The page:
High School Chaplaincies

Recently there was a classic post in the Sydney Morning Herald attempting to defend the role of religious Chaplains in secular schools. The author bio at the end of the article should probably have been at the beginning, since it immediately explains the author’s unsurprising bias:

Tim Mander is the chief executive of Scripture Union Queensland, Australia’s largest employer of school chaplains in  government schools.

I guess when people get their medical advice from cigarette companies and have their opinions on climate change shaped by oil companies, one more written piece of blatant bias shouldn’t really surprise me. Of course those whose businesses revolve around Chaplains are going to be in support of their positions in schools – they’d be out of a job if they weren’t.

Tim Mander makes the common mistake of assuming that atheists and secularists have pitted themselves against religious teaching in schools simply because they don’t understand the issue. What he fails to comprehend is the concept that people might understand the issue completely and still disagree with him.

I’ve been mulling over this article and thought that it might be worth going through it and tearing it apart line-by-line, since it contains some real doozies – the kind of ‘arguments’ that crop up over and over, and which make no more sense on repetition than they did in the first place.

Let’s begin at the beginning:

It’s surprising that this relatively benign decision —  to allow school  communities the option to receive federal funding for a chaplain – is so  controversial, considering chaplaincy has existed within many spheres of  Australian society for years.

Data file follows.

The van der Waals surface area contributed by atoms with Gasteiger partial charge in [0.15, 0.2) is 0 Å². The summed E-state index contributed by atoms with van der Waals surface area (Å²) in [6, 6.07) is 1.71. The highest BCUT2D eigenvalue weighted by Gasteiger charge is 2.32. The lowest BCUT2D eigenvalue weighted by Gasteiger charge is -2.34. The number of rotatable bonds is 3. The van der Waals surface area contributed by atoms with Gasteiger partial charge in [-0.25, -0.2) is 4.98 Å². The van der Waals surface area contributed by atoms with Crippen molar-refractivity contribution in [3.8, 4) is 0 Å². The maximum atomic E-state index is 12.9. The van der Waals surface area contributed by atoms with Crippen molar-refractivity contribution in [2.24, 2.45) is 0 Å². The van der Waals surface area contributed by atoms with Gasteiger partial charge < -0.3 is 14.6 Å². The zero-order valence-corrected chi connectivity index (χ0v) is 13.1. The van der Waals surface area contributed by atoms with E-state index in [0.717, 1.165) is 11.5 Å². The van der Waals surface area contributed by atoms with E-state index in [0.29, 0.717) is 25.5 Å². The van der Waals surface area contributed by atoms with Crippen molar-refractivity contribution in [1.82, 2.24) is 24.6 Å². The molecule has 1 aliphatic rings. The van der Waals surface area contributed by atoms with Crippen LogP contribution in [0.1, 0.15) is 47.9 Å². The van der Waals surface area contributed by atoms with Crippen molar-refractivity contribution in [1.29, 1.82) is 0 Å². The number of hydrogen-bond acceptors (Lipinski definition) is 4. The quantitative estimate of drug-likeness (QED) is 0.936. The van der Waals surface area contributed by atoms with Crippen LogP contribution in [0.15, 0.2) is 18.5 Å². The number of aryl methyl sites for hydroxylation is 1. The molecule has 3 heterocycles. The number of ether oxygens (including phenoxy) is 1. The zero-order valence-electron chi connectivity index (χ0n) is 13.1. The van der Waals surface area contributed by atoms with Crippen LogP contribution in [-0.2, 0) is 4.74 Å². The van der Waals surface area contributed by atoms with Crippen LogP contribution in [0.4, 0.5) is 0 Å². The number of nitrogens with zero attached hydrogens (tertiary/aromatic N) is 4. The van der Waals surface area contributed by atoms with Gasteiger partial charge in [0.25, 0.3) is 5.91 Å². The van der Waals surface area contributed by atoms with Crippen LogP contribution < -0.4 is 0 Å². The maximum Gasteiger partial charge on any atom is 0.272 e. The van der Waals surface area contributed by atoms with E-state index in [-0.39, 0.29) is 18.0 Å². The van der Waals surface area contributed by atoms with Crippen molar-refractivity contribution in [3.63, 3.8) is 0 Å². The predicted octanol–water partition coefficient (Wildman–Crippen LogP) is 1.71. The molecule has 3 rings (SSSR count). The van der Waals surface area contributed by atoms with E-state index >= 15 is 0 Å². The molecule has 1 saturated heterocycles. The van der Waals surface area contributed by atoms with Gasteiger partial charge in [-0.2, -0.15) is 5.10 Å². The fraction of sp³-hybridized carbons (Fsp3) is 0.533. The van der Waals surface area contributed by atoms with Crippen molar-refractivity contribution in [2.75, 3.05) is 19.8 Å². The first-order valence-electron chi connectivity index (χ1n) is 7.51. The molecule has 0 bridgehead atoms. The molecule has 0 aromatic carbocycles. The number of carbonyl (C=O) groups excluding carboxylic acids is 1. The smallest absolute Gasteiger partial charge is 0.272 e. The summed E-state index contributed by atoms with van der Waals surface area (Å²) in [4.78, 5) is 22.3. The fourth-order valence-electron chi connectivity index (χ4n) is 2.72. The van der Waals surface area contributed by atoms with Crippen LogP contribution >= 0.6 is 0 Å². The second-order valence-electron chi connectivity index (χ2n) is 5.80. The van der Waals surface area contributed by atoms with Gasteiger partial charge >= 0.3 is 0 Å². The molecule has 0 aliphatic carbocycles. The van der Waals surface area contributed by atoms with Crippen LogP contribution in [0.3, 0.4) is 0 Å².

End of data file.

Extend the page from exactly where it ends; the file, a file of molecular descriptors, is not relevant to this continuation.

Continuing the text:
1a) Basically untrue: The government funding religion in secular schools is not a benign decision. (Although, one may truthfully say it is relatively benign when compared to, say, slaughtering small puppy dogs, I suppose.)

1b) Argument from tradition: Racism has existed throughout many spheres of human society for years, as well. Does this make it a good idea and a policy worth keeping?

During recent disasters, such as bushfires, floods and cyclones, chaplains were  well accepted as providers of an important role in the multi-faceted community  response.  Chaplains have also proved valuable in more than just disaster  response. For example, the “Salvos” embody the pastoral care and spiritual  support that typifies the role, and have been a much loved part of the  Australian landscape for decades.

2) Irrelevant: Are these the same “Salvos” that discriminate against people in need on the basis of their sexuality (or do they only do that in America)?  Either way, what’s the relevance of this paragraph? Chaplains helping out after disasters and Christian charity work have nothing to do with exposing impressionable children to religious dogma.

Similarly, chaplaincy in schools is not new, having started in some states more  than 50 years ago, and chaplains have long been in the emergency services,  hospitals, the defence forces, and even professional sporting teams.

3) Argument from tradition: see above

The High Court Challenge threatens funding for more than 2500 chaplains across  Australia, and whether the current concerns spring from ideology or from a lack  of information, understanding the National School Chaplaincy Program is  important.

4a) Well, if you call a concern for the separation of Church and State “ideology”…

4b) We already understand the Program. It is the Program that is the problem, not the public’s understanding of it.

Importantly, having a school chaplain is voluntary. In the first instance, a  school community will decide whether it wants a chaplaincy service, and then  they agree on the faith background of the prospective chaplain. The reason that  the majority of school chaplains come from the Christian faith is because the  school community has made that collective choice.